Most Canadians may be vaguely familiar with bill C-51. This was the bill that would go on to become the Anti-Terrorism Act 2015 and it granted more powers to Canada’s spy services along with other additions that I don’t have the space to get into. That bill caused enough controversy that it led to the Liberals campaigning on introducing strong intelligence oversight to make sure the powers wouldn’t be abused. They also campaigned on changing the 2015 Anti-Terrorism Act if need be. Given the let down of the Liberals on a number of promises to progressives, you may have an indication of where we are on this issue.
Bill C-22 is the government’s answer to intelligence oversight. If you cared about C-51, this bill should be a major concern to you. It would create a committee of Parliamentarians that are supposed to be able to request whatever information they want from Canada’s spy services and inform the PM if something is amiss. At least that’s how the Public Safety Minister Ralph Goodale advertised it on CBC Radio. If you haven’t the time to listen, he said the following:
“In Canada, we’re taking the position that this committee of parliamentarians will have extraordinary access to classified information, and they will be able to look at every department and agency of the government of Canada that has any security or intelligence function.”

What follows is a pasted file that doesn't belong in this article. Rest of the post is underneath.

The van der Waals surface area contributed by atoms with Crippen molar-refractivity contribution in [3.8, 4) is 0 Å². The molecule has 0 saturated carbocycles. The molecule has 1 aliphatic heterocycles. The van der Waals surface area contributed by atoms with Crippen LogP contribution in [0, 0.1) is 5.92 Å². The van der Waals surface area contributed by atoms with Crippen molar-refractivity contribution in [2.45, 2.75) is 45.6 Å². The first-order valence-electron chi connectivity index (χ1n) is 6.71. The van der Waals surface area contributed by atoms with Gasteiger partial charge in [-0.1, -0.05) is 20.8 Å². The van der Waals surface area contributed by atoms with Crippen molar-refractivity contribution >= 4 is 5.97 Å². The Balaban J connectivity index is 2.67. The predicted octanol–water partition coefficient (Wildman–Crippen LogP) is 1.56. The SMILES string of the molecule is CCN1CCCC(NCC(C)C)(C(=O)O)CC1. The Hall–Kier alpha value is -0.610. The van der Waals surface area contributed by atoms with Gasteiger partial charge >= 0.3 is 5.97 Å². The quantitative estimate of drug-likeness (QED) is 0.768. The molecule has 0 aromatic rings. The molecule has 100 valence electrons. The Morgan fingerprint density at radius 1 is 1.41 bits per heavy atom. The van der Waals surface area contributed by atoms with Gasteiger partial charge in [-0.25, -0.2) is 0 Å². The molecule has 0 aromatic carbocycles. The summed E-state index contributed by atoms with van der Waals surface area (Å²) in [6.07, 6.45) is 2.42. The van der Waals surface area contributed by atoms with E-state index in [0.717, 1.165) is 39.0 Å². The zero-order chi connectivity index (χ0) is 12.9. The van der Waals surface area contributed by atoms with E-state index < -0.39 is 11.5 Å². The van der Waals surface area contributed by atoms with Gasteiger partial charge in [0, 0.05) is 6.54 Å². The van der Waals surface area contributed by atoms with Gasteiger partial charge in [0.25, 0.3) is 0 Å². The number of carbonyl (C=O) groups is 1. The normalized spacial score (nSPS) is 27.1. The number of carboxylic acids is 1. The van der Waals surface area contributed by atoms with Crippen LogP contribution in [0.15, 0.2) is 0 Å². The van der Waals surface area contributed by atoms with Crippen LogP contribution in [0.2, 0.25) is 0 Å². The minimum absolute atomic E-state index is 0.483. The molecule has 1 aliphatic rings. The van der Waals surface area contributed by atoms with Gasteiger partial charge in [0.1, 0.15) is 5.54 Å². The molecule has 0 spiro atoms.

Sounds good, except if the Liberals do what they propose, that’s not going to happen at all. As this bill currently stands, the committee will essentially be hand picked by the PM (the PM will offer their picks to the GG, not more than 4 members can be of the governing party from the House but two Senators must also serve who could be of the same political leaning or party as the PM) and when it requests information, it has to do so from a minister in charge of the institution and a current and ongoing operation can be exempt from disclosure. Originally, the government wanted to grant a minister the power to refuse to disclose information if the matter was one of “national security” regardless of if it was an ongoing operation. Yes you read that correctly. The committee in charge of reviewing “any matter relating to national security or intelligence that a minister of the Crown refers to the Committee” could also have information denied to it on the basis of “national security” (who said only Trump could play “1984” dress-up?). This section was struck out in Parliamentary committee but the Liberals don’t want to accept this amendment. There are reports that the government wants to re-insert a number of possibilities for exempting the disclosing of information, all of which relate to what the government would consider national security. They also want to retain the ability to withhold information from the oversight committee about a current intelligence operation. In other words, the Liberals want the ability to block information from going to the oversight committee that reviews national security matters – if there are national security matters.